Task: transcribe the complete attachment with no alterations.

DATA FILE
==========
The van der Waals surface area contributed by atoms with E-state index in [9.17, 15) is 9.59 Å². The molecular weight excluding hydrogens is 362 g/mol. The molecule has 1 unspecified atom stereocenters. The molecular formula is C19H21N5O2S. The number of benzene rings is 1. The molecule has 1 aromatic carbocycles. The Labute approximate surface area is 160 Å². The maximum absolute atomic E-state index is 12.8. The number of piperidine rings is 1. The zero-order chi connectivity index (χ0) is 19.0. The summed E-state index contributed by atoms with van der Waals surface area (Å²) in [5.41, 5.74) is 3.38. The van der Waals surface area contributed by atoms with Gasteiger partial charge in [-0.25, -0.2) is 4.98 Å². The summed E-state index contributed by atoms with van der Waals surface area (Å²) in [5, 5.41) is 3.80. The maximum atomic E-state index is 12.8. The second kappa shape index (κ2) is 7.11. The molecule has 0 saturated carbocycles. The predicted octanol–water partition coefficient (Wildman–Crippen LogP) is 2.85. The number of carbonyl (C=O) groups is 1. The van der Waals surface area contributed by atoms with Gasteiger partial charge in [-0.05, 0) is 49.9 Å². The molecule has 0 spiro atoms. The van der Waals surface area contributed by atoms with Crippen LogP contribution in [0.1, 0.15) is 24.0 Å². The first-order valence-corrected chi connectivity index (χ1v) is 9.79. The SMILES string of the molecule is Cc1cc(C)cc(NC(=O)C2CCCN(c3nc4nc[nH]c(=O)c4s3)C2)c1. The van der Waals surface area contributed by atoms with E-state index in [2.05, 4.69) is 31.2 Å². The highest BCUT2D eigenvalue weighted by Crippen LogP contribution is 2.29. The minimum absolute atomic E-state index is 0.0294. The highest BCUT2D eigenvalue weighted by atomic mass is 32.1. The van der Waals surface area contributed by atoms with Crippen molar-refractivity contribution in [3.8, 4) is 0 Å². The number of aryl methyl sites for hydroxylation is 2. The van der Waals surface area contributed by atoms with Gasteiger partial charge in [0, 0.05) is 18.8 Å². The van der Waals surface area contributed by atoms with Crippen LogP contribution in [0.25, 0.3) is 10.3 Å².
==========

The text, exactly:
The van der Waals surface area contributed by atoms with E-state index in [9.17, 15) is 9.59 Å². The molecular weight excluding hydrogens is 362 g/mol. The molecule has 1 unspecified atom stereocenters. The molecular formula is C19H21N5O2S. The number of benzene rings is 1. The molecule has 1 aromatic carbocycles. The Labute approximate surface area is 160 Å². The maximum absolute atomic E-state index is 12.8. The number of piperidine rings is 1. The zero-order chi connectivity index (χ0) is 19.0. The summed E-state index contributed by atoms with van der Waals surface area (Å²) in [5.41, 5.74) is 3.38. The van der Waals surface area contributed by atoms with Gasteiger partial charge in [-0.25, -0.2) is 4.98 Å². The summed E-state index contributed by atoms with van der Waals surface area (Å²) in [5, 5.41) is 3.80. The maximum atomic E-state index is 12.8. The second kappa shape index (κ2) is 7.11. The molecule has 0 saturated carbocycles. The predicted octanol–water partition coefficient (Wildman–Crippen LogP) is 2.85. The number of carbonyl (C=O) groups is 1. The van der Waals surface area contributed by atoms with Gasteiger partial charge in [-0.05, 0) is 49.9 Å². The molecule has 0 spiro atoms. The van der Waals surface area contributed by atoms with Crippen LogP contribution in [0.1, 0.15) is 24.0 Å². The first-order valence-corrected chi connectivity index (χ1v) is 9.79. The SMILES string of the molecule is Cc1cc(C)cc(NC(=O)C2CCCN(c3nc4nc[nH]c(=O)c4s3)C2)c1. The van der Waals surface area contributed by atoms with E-state index in [2.05, 4.69) is 31.2 Å². The highest BCUT2D eigenvalue weighted by Crippen LogP contribution is 2.29. The minimum absolute atomic E-state index is 0.0294. The highest BCUT2D eigenvalue weighted by atomic mass is 32.1. The van der Waals surface area contributed by atoms with Crippen molar-refractivity contribution in [3.8, 4) is 0 Å². The number of aryl methyl sites for hydroxylation is 2. The van der Waals surface area contributed by atoms with Gasteiger partial charge in [0, 0.05) is 18.8 Å². The van der Waals surface area contributed by atoms with Crippen LogP contribution in [0.25, 0.3) is 10.3 Å².